NarcoData Provides Easy-to-Understand Review of Organized Crime in Mexico

Nov 2, 2015
1:09 PM

With so much of their operations and interactions shrouded in secrecy, understanding the history and nature of Mexico’s drug cartels is difficult enough for even those closely following Mexican current events. It seems every month there’s a new territory being fought over or a new alliance being forged.

In an effort to help everyone (and anyone) better understand the world of Mexican organized crime, last week saw the launch of NarcoData, a data journalism project produced by Animal Político and El Daily Post which uses public information requests, interviews, media coverage and other sources to provide a useful analysis of the cartels over the last four decades.

From NarcoData:

Animal Político identified the need to explain the progress of organized crime and created NarcoData, an interactive site that presents a snapshot of the past four decades of criminal groups, so that readers can [understand], simply, how they have evolved. …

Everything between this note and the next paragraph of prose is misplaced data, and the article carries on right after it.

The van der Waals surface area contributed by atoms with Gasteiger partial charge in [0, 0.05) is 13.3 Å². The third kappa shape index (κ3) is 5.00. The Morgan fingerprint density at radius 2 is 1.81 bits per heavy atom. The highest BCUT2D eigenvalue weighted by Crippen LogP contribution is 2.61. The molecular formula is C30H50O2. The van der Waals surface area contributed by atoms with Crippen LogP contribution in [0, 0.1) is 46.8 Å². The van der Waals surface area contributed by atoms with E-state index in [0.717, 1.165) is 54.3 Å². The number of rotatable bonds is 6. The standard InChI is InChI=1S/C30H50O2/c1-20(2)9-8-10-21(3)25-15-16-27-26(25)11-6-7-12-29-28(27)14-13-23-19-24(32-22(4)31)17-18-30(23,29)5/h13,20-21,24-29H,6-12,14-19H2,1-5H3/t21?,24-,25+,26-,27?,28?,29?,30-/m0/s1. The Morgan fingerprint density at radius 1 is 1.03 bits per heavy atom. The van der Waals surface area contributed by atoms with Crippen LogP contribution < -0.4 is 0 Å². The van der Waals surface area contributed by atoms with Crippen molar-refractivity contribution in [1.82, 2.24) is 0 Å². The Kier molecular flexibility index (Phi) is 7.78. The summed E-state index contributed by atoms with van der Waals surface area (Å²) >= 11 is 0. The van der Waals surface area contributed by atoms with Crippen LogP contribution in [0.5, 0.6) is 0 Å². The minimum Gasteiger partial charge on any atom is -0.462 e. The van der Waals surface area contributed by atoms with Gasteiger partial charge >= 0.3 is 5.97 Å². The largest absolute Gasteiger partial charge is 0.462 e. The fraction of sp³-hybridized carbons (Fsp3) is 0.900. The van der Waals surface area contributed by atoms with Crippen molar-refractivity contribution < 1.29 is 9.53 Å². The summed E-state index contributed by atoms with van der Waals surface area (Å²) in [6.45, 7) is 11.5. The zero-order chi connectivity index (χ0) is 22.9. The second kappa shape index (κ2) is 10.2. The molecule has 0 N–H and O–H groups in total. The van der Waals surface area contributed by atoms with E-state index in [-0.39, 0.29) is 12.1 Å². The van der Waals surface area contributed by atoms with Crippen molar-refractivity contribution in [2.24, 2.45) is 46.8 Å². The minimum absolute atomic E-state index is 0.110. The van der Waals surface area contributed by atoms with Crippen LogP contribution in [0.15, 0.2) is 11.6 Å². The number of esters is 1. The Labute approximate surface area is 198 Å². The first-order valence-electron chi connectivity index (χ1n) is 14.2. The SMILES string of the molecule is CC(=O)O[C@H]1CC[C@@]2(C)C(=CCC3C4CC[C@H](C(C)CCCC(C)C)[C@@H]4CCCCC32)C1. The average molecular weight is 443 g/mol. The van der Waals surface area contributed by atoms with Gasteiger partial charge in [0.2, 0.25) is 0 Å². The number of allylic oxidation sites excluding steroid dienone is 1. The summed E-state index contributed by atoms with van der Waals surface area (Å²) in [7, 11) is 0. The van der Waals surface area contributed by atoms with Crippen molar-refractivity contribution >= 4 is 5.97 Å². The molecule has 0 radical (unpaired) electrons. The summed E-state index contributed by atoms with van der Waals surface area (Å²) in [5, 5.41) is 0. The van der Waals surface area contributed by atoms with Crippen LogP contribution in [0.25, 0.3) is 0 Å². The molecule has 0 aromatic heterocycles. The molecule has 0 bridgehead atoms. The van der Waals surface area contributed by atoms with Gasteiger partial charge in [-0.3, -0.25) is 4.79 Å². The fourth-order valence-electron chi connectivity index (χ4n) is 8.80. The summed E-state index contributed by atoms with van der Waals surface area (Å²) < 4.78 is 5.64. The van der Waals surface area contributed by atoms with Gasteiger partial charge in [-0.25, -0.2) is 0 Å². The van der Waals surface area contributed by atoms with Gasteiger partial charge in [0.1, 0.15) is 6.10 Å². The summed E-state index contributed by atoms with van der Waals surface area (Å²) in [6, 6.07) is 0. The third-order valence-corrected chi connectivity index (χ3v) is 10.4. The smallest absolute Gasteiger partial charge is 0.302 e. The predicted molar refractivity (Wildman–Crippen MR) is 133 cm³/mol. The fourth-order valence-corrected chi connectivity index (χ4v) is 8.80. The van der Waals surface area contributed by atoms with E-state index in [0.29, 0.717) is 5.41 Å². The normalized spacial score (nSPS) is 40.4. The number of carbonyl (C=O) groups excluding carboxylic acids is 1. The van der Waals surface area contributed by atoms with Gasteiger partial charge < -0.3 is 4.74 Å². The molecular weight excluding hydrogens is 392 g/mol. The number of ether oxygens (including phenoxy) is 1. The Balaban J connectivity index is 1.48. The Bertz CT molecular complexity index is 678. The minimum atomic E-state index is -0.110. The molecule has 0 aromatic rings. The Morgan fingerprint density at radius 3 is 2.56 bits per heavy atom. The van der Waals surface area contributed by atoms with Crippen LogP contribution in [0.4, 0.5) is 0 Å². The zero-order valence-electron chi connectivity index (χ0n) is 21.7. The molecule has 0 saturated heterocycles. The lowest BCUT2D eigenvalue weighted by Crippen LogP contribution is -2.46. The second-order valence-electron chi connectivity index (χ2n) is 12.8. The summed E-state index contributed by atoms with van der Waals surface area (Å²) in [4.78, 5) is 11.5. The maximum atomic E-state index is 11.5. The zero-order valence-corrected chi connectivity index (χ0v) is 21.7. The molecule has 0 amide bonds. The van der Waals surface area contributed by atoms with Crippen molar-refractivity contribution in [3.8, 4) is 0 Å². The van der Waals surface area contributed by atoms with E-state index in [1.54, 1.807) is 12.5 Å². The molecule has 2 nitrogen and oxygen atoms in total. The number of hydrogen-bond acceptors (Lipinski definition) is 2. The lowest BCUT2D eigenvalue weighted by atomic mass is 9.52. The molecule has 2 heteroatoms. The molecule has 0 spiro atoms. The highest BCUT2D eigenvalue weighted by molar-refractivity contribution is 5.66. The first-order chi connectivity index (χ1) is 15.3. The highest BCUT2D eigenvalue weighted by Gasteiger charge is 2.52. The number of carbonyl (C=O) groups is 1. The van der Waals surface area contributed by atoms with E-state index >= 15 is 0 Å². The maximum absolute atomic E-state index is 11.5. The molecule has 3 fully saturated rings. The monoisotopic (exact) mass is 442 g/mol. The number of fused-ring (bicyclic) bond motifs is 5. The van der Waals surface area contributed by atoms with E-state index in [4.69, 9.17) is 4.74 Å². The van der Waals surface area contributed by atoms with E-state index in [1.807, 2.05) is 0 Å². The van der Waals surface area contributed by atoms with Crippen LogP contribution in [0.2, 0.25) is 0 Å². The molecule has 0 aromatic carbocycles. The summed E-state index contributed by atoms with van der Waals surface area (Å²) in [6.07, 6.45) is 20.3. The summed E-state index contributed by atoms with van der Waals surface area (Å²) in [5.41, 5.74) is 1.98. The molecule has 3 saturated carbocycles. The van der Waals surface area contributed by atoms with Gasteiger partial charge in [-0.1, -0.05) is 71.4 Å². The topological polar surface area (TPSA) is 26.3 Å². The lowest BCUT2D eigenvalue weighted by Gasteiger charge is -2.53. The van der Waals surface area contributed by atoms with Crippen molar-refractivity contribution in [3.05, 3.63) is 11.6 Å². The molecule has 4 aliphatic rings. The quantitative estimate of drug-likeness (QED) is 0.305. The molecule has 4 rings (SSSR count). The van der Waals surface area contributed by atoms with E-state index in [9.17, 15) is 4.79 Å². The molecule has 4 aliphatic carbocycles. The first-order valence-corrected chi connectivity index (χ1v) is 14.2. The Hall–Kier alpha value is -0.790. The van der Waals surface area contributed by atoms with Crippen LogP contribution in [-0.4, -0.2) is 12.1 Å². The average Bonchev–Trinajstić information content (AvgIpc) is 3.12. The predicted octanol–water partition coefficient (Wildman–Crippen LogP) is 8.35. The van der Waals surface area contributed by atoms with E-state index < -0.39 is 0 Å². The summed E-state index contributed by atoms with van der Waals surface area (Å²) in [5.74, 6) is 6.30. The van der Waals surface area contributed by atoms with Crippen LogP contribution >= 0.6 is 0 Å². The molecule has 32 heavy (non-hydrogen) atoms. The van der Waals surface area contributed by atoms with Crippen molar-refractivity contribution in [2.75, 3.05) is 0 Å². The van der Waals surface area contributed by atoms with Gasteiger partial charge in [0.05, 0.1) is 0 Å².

This project captures the recent history of organized crime in interactive visualizations which tell of the emergence of the cartels, their leaders, the conflicts between groups, their geographical expansion and their illegal activities.

The idea for this site came a year ago, when Animal Político obtained … through the transparency law, a document from the Attorney General’s Office showing all criminal cells operating in Mexico and the cartel whom they obey. The document also topples several “myths” created by public officials, such as the Federal District is free from organized crime or that criminal groups are losing power under the current federal government.

According to the research, nine cartels currently operate in Mexico: the Beltrán Leyva, the Jalisco Nueva Generación, the Sinaloa, the Juárez, the Tijuana, the Golfo, the Zetas, the Familia Michoacana and the Caballeros Templarios.

In an article published last Thursday, El Daily Post relied on the information presented by NarcoData to illustrate how, instead of seeing their power and influence wane under the presidency of Enrique Peña Nieto, the Sinaloa and Jalisco Nueva Generación cartels have been able to “thrive.”

“The three years that Peña Nieto has been in office have been enough for the Jalisco New Generation Cartel (JNGC) — which emerged in 2011 — to become the most powerful criminal organization in the nation, rivaling the Sinaloa Cartel which has long dominated the illicit drug trade,” wrote El Daily Post.

Another video quickly runs through the history of Mexico’s drug cartels, beginning with the Sinaloa and the Golfo back in the 1970s: